What if the Sharks weren’t the Sharks?
Last week, San Jose Hockey Now caught up with former San Jose Sharks vice president of marketing & broadcasting Matt Levine, who shared his thoughts about Seattle choosing to be the Kraken. Levine is now involved with 3BALLUSA, a fledgling 3-on-3 pro basketball league that will send players to the 2020 Olympics.
But 30 years ago, he had a hand in the naming of George Gund III’s expansion Bay Area NHL franchise, holding a widely-publicized name-the-team contest that generated over 2,300 suggestions.
According to Levine, these were the top five choices for team nicknames besides the Sharks, some internal, some from the name-the-team contest:
San Jose TigerSharks
The TigerShark Tank, anybody?
“It was a fantasy shark with stripes. We had some great graphics,” Levine said. “Because of what we liked about the graphics, the fact it could be exciting, the TigerSharks were there.”
San Jose IceHawks
Despite the presence of Bill Wirtz’s Chicago Blackhawks, Gund was a fan of the IceHawks.
“When we had it as a finalist, we went to the Wirtz family, out of courtesy,” Levine said. “They said please don’t use it.”
San Jose Seawolves
“We narrowed down the choices to three: Sharks, Stingrays, and Seawolves,” Levine said in 1992. (Salley-Schoen, Gwen. “When the shark bites.” The Sacramento Bee, March 11, 1992.)
However, of that trio, the Seawolves ran a distant third.
“We did not assign anybody to render Seawolves,” Levine recalled. “It was something like Kraken but with no history, thus requiring us to create a story around it to feed imaginations.”
San Jose Stingrays
How close were you to wearing a Stingrays jersey? Probably closer than you realize.
“We looked at Stingrays very seriously. They were scary, they were aggressive. And this was before the Tampa Bay Rays, so nobody was using it.
“We had three artists research and depict the Stingrays. But it looked like nothing but a pancake. And it was two syllables.
“When three talented artists couldn’t come up with a way to demonstrate a threatening Stingray, we abandoned it.”
San Jose Blades
The Blades actually beat out the runner-up Sharks in the name-the-team contest. But Gund pulled rank, and the rest is history.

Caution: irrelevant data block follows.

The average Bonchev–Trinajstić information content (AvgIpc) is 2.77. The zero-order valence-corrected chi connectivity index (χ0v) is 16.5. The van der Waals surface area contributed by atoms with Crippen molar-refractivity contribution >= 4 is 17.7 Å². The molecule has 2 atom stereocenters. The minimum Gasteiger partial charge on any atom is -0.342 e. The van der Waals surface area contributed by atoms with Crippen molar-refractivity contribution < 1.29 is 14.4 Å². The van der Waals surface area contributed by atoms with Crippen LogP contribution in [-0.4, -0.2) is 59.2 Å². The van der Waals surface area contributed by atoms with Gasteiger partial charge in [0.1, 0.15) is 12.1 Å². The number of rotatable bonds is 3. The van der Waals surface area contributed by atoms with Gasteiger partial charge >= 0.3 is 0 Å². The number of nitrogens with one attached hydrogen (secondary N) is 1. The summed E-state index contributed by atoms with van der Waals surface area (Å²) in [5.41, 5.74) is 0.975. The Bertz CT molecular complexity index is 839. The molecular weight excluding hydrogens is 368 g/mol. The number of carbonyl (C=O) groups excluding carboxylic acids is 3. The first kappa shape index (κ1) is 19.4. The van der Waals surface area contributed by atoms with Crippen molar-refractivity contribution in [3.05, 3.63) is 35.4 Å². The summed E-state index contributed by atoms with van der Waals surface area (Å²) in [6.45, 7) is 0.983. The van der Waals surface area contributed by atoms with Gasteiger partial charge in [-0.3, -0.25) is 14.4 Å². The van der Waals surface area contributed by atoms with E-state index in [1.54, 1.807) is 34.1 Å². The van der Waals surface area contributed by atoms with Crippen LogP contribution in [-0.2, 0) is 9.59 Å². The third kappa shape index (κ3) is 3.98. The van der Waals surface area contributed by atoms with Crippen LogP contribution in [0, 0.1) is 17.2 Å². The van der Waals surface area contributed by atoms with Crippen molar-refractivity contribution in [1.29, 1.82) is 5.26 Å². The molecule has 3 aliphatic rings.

“Blades were single syllable. We had some ice skate images that could’ve delivered Blades,” Levine noted. “But the feedback was it was more related to gangs. Also, it’s pretty boring.”
San Jose Sharks
Levine said there were seven criteria when it came to naming the expansion Bay Area NHL franchise:
• Had to have a regional connection
• Had to be a unique name in all of sports
• Had to be emotionally charged and exciting
• Had to lend itself to “imaginative graphic interpretation”
• Had to suggest qualities you’d want in a hockey player and team
• Could not be shortened in a headline
• Couldn’t be a concept name
IceHawks and Seawolves were concept names. TigerSharks and Stingrays were too easily shortened. Blades wasn’t exciting.
“Nothing met all of our criteria,” Levine said.
Except for one name.
“There was a certain perfection about Sharks.”
Before the Sharks
There were over 2,300 nicknames considered for the expansion franchise.
Levine added: “I didn’t want anything reminiscent of the previous NHL team.” So any Seals or Seals-like suggestions were immediately tossed.
Here’s a partial, alphabetized list, per Levine and a variety of sources — do you have any more to add?
IceSharks (Levine: “It was a shark with snow flecks all over the body. Another fantasy shark.”)
Rhinos (Levine: “We ended up giving it to our roller hockey team. We had some great graphics for it.”)
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